The Final Score – A Starring Role for the Boleyn Ground
Author: Emily Pulham. Published: 6 September 2018 at 9:47am
On September 7th 2018 the Boleyn Ground enters the limelight once again – but this time with a major role in action film Final Score, starring Dave Bautista, Pierce Brosnan, and Ray Stevenson.
It’s supposed to be a fun evening out for ‘Uncle’ Mike and his teenage niece Danni when they attend West Ham’s European Cup game against Dynamo FC – but it all changes when terrorists abduct Danni and take an entire football ground hostage under constant threat of death. It falls to ex-soldier and lethal fighter Mike to raise the alarm, save his niece, and stop the Boleyn from going up in deadly flames.
It’s an action-packed thrill ride that will delight fans of gratuitous violence – but be warned, it packs a massive sucker-punch to those missing the ancestral home of West Ham United. Some of the scenes of our old turnstiles, seats, stairs, bars, views will completely knock the air out of your lungs. It’s hard to see them alive and preserved on film when you can’t quite reach out and touch them.
Part of the convincing mirage is that the atmosphere in the film is incredibly true to form, and sets the scene for a relatable opening – the air is alive with a night game match build up and it sets the scene well for the energetic and lively film that follows.
There are moments that get to you emotionally, but then the West Ham faithful won’t be able to avoid groaning at some inconsistency errors. Mike and Danni enter the stands through the staircase next to my old seat in the “Alpari” Upper; but sit down in the Lower section. The crowd is dismayed and irate when mobile signal is cut off; we all know the only time anyone has ever gotten signal at Upton Park was when we were down 0-3 (0-9 on aggregate) to City in the league cup and half the ground had already left, freeing up just enough bandwidth for the other half to complain on Twitter. Just when it’s starting to feel a little surreal, West Ham’s opponents score and the Hammers are 1-0 down.
Now it feels more realistic.
Apart from the ground nostalgia, there’s a lot to like about this film. The plot is strong, the (heroic) characters are endearing and there’s a lot to be said for the physical strength of women (both good and evil) in the film.
It’s an adrenaline-driven film and the action kicks in with immediate effect. The film does well to drive a convincing backstory in a very quick manner, and as the match kicks off, so does the action.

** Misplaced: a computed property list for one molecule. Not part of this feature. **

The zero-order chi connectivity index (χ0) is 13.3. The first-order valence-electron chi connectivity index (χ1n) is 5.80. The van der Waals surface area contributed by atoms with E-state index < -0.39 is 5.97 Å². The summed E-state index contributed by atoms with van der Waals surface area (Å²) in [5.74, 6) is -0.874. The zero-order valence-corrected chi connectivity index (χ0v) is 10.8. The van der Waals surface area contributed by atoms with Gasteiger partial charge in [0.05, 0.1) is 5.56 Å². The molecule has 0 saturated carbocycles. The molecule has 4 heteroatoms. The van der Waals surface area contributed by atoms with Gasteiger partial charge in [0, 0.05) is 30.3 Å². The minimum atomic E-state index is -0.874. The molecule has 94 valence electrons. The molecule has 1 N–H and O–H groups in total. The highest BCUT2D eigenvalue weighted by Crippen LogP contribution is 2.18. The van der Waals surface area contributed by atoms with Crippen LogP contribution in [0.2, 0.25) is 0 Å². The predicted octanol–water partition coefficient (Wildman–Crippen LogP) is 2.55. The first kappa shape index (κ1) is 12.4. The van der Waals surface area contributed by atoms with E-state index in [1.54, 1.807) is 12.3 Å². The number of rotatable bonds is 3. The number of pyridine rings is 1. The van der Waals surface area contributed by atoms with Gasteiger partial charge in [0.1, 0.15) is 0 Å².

The acting is good, too. Dave Bautista as American war hero Mike is tough and endearing; a good mix of strength and vulnerability, and you’re rooting for him to win. Lara Peake’s Danni, an angsty teenager, is well-portrayed, and the comic relief provided by Amit Khan’s really rather funny Faisal Khan, whose big heroics are a clever and all too accurate dig towards current prejudices alive and well across the UK, is really well-done. Also, wonderfully, ex-James Bond Pierce Brosnan is somehow in this film.
There are, of course, some elements which need the imagination to be stretched. The fans are cut off from the outside world and have no idea of the danger they are in, yet remain largely oblivious to the helicopter firing semi-automatic rounds into the roof of the Bobby Moore stand, the motorcycle gun fight in the “Alpari” Upper concourse, and a bloodied man with stab wounds fighting off a multitude of police officers and then invading the pitch. Of all my drunken moments in the Boleyn, I’m still convinced that no matter how many pints I’d have downed, If a motorcycle based shootout had happened on the main concourse, I probably would have mentioned it to my mates on my return to my seat – and had Noble been on the pitch, he’d have dealt with that invader, stab wounds and all.
The violence is intense, and it’s certainly not for the faint of heart – but for an action movie, it does what it says on the tin and more. There is excellent use made of the roofs of the stadium for the dramatic physical scenes in the movie. The fight scenes are brutal but well executed – and unlike at West Ham’s current ground, there’s a lot of shooting going on – possibly even to a West Ham legend, but jury and cast list are still out on that one.
So does Mike save the day? Does the Boleyn go up in smoke? Do West Ham manage to come back from a goal down to win a European semi-final cup game?
You’ll just have to watch it and find out.
The West Ham Way were offered free tickets to a screening of this film – but we’d have liked it anyway.